I told myself I wouldn’t tell my kids these stories. And yet, posted today to the immutable internet, here are the stories of how my roommates and I ended up having Thanksgiving dinner at a Chinese takeout restaurant, and how we went without food and shelter in the mountains of rural China — two separate stories, of course.
It was my very first Thanksgiving away from home. Instead of family and my aunt’s savory turkey, it was my roommates and a d-hall Thanksgiving meal — I was stuck in Boston for the weekend. But the worst part of that dinner was missing it entirely: we misread the emails and showed up too late. And by the time we made the bold move to have Thanksgiving dinner at the Hong Kong, a formidably fast fast-food takeout joint, I was in an Uber, racing to the suburbs of Boston to pick up my shift as a server for an affluent family’s Thanksgiving. I missed Thanksgiving dinner back home, at Harvard, and even at the Kong. My Thanksgiving dinner at 10 p.m. consisted of a handful of breath mints and half a family-sized bag of Funyuns.
We continued to make the best of this odd Thanksgiving. After feeding a floormate’s pet fish in their common room, we decided to overstay our visit and watch a movie on their TV. You know it's been an odd Thanksgiving when you fall asleep on the bed of a near-stranger, platonically cuddling with your best friend for warmth as he confides in you about a recent breakup.
There was something wrong with every part of that night. But we found a way to have unforgettable Thanksgiving, and it didn’t cost a dime. I wasn’t able to put it into words, but I knew I craved for more experiences like that night.
Two years later, in the mountains of rural China, that feeling resurfaced. Allow me to paint the picture.
Six college students, two parts brave and 98 parts dumb, spend a summer night in the Huangshan mountains, with no hotel, hostel, or even a tent prepared in advance. Armed with one meatstick per person and a singular loaf of bread, they find a clearing in the forest and try to sleep on a stone slab by a cliff. As temperatures drop, temperaments rise, and one sleepless traveler nearly runs off the edge of the cliff in hysteria. They move camp and break into an abandoned shack for some shuteye. Two hours later, stomachs rumbling, eyes sunken, they summit the mountain to witness a beautiful East Asian sunrise. Of course, they promptly pay the price with a hungry 14 kilometer trek back down to civilization.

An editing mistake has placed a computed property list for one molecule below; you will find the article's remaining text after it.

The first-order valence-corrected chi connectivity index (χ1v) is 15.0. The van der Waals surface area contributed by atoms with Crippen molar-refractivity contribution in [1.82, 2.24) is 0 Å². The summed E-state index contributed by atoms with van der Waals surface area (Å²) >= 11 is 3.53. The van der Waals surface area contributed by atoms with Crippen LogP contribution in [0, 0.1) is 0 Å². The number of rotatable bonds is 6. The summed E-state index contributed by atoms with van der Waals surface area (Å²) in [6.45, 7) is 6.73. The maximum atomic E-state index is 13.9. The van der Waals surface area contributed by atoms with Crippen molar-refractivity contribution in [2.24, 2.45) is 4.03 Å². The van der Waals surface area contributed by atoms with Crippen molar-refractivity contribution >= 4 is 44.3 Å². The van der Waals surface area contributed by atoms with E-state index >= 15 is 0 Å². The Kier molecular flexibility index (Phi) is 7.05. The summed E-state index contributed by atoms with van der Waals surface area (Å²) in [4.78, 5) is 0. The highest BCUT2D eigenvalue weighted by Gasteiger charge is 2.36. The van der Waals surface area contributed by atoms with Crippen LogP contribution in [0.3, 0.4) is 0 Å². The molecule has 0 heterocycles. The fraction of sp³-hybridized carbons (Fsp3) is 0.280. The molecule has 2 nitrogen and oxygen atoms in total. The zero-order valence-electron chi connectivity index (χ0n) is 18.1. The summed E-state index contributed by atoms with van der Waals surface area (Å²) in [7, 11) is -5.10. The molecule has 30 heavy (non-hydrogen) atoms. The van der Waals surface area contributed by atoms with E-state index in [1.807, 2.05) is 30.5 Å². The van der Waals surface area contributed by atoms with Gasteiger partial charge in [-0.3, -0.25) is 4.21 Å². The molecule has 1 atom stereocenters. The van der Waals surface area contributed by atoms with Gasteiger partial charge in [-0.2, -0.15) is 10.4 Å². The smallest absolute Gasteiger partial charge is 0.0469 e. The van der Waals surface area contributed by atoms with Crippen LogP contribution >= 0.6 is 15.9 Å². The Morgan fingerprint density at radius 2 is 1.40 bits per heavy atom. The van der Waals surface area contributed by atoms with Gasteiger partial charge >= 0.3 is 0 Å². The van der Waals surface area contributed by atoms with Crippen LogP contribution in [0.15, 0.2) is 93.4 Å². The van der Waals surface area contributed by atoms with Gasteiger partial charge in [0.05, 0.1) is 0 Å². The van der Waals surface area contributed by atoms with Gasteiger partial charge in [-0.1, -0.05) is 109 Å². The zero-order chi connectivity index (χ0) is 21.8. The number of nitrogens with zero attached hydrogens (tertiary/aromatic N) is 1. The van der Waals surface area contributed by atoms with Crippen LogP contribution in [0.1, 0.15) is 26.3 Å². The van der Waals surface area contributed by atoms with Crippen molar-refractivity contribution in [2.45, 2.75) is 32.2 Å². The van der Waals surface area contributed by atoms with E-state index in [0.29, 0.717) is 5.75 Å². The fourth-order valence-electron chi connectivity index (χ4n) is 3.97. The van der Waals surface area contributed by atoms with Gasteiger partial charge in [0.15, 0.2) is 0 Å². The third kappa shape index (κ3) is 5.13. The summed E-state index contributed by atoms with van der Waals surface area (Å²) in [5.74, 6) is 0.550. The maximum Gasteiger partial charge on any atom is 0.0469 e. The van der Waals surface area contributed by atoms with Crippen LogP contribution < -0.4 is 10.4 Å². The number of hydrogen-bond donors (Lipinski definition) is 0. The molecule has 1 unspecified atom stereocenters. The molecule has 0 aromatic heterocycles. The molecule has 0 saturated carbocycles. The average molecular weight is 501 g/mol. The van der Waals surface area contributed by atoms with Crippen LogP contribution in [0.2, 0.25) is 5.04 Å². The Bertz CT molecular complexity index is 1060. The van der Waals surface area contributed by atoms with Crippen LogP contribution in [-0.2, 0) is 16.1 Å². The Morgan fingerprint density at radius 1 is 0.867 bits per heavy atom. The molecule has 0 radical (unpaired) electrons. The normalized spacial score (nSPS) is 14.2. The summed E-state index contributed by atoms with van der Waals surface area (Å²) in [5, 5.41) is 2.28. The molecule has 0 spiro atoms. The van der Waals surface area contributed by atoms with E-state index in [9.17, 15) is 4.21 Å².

I’m often in disbelief that I am of the (un)lucky six who experienced Huangshan this way. I used to be a huge control freak: it was once anxiety-inducing to not know where I was, where I was headed, and why I was headed there. It took experiences like my freshman Thanksgiving and Huangshan — experiences where my control was heavily limited by the environment — for me to be comfortable giving up control.
Investor and author Tim Ferriss argues that a great way to judge situations of high uncertainty is through fear-setting: playing out precisely what the worst-case scenario looks like. An untraditional Thanksgiving wouldn’t destroy my social connection with my family. A night out in the mountains would probably get me sick, but the path to recovery is clear. It was by realizing that the worst case scenario was not so bad that the experience became de-risked, leaving me happy to give up control.
As the YouTube group Yes Theory often discusses, there is one primary question we need to ask more often: What makes you uncomfortable? They contend that most personal growth occurs by deliberately venturing outside your comfort zone. By accepting a loss of control and leaving it to fate, or God, or quantum randomness — whatever name fits you — I found a lot of peace in being unprepared. Before, this statement would have shaken me to my core, but now I’m actively working on honing my ability to take on the grey areas with a new calmness.
Maybe it didn’t have to take a near deadly overnight hike in China or even a soiled Thanksgiving to discover the rush in pursuit of seeking discomfort. Still, I take away the value of keeping a high spirit in embracing the ugly uncertainty of life.
Mohib A. Jafri ’21 is an Electrical Engineering concentrator in Quincy House. His column appears on alternate Thursdays.